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Moscow raid gas said opium derivative
The mysterious gas Russian forces pumped into a theater to end a hostage crisis was an opiate -- a chemical related to morphine, Pentagon officials said Monday.
The Bush administration, meanwhile, refused to criticize Russian special forces for using the gas, which killed 116 of the hostages as well as the hostage takers.
The State Department said an American hostage died during the operation. U.S. officials found a body believed to be that of Sandy Alan Booker, 49, who was visiting Moscow from Oklahoma and had been reported missing by his friends and family. U.S. officials wouldn't publicly identify the victim, citing privacy concerns.
"The president abhors the loss of life, but he understands that it is the terrorists" who are responsible for the tragedy, spokesman Ari Fleischer said Monday as President Bush traveled to New Mexico.
Military officials said the US Embassy in Moscow had determined that the gas used by the Russians was some sort of opium derivative. Such substances not only kill pain and dull the senses but also can cause coma and death by shutting down breathing and circulation.
Russian authorities have refused to name the substance used, even keeping that information from doctors treating the rescued hostages.
State Department spokesman Richard Boucher said the United States, as well as other countries, have asked the Russians to identify the gas they used.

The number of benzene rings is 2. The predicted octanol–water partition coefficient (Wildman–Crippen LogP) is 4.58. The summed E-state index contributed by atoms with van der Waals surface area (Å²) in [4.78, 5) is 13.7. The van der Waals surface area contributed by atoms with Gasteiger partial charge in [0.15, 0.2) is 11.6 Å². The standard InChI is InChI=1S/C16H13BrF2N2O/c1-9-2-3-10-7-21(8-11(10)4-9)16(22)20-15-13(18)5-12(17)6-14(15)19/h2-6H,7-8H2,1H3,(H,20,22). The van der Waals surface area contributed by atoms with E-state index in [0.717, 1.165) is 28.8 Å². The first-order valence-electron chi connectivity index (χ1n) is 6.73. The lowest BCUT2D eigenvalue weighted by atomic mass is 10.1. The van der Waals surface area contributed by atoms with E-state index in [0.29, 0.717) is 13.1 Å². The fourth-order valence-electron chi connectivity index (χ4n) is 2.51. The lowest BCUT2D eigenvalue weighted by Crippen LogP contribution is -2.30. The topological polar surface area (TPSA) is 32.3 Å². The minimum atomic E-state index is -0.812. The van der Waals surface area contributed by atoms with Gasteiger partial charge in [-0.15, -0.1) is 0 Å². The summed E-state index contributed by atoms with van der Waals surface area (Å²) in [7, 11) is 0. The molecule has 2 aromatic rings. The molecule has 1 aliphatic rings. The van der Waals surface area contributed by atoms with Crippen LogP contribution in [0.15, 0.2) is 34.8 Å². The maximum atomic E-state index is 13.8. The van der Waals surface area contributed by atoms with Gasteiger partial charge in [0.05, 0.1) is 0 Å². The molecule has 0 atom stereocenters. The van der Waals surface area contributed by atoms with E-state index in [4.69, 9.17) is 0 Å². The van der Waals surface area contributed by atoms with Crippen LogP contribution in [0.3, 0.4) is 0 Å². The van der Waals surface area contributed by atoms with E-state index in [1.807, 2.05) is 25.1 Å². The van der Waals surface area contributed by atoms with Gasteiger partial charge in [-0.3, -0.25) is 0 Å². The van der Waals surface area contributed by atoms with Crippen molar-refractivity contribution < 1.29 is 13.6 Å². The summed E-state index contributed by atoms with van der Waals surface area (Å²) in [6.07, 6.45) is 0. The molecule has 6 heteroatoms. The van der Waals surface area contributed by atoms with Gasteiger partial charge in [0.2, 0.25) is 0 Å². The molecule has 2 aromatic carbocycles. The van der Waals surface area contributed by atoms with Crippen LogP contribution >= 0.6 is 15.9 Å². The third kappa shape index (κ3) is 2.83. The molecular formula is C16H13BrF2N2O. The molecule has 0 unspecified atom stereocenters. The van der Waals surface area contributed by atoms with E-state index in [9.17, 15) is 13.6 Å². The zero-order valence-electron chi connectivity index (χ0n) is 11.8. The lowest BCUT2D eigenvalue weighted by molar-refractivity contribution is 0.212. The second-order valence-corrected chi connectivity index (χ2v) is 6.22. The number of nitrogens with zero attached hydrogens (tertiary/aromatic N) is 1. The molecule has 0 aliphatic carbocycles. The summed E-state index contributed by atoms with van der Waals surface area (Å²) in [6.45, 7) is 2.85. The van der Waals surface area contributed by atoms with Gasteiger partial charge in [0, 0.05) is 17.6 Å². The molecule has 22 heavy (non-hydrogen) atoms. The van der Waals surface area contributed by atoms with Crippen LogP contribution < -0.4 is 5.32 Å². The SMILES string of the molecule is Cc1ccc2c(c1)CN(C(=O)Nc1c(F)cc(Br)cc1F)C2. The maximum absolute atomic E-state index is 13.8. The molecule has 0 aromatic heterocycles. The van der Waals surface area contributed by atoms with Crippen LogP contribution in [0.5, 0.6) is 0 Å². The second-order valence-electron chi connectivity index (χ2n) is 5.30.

"We are trying to get at that information," Boucher said. "That knowledge is also needed by the doctors. We're awaiting (the) response, but at this point, we just don't have the response."
Fleischer did not endorse the tactic in remarks to reporters as Bush flew from Cabo San Lucas, Mexico, to Phoenix, then from Arizona to New Mexico. But he made clear the administration's view that blame for the deaths lay with the captors.
Asked directly about the use of the gas, Fleischer wouldn't say whether the administration believed it was appropriate. "We don't know what all the facts are," he said.
But, he said, "As that information is developed, the president feels very strongly that the people who caused this are the terrorists."
Bush had not spoken to Russian President Vladimir Putin as of Sunday evening, Fleischer said.
Fleischer said the United States still is unsure how many Americans were involved in the siege but blamed that on the difficulty of keeping track of traveling Americans and not on the Russian government.
The measured White House reaction comes as Bush seeks Russia's support for a tough resolution in the United Nations on Iraq's weapons of mass destruction.
In Moscow, a US consular officer visited an American survivor of the theater hostage crisis, a State Department official said.
The identity of the female patient was not released for privacy reasons, the official said. Although she was hospitalized, the official said she was not injured.
"We are still continuing to determine the whereabouts of possibly one or two other Americans," the official said, speaking on condition of anonymity.
Russian special forces troopers ended the 2 1/2-day takeover before dawn Saturday with a raid on the theater shortly before the hostage-takers, rebels from Russia's embattled Chechnya region, had threatened to begin killing their more than 800 captives.
The Moscow Health Department said 405 former hostages, including nine children, remained hospitalized Monday after 239 were released. At least 45 remained in grave condition Monday, Deputy Prime Minister Valentina Matviyenko said Monday.
All but two of the 118 hostages known to be dead were killed by the gas, not their captors. The 50 Chechen rebels holding the hostages also were killed, either by the gas or by gunshots as security services stormed the theater.
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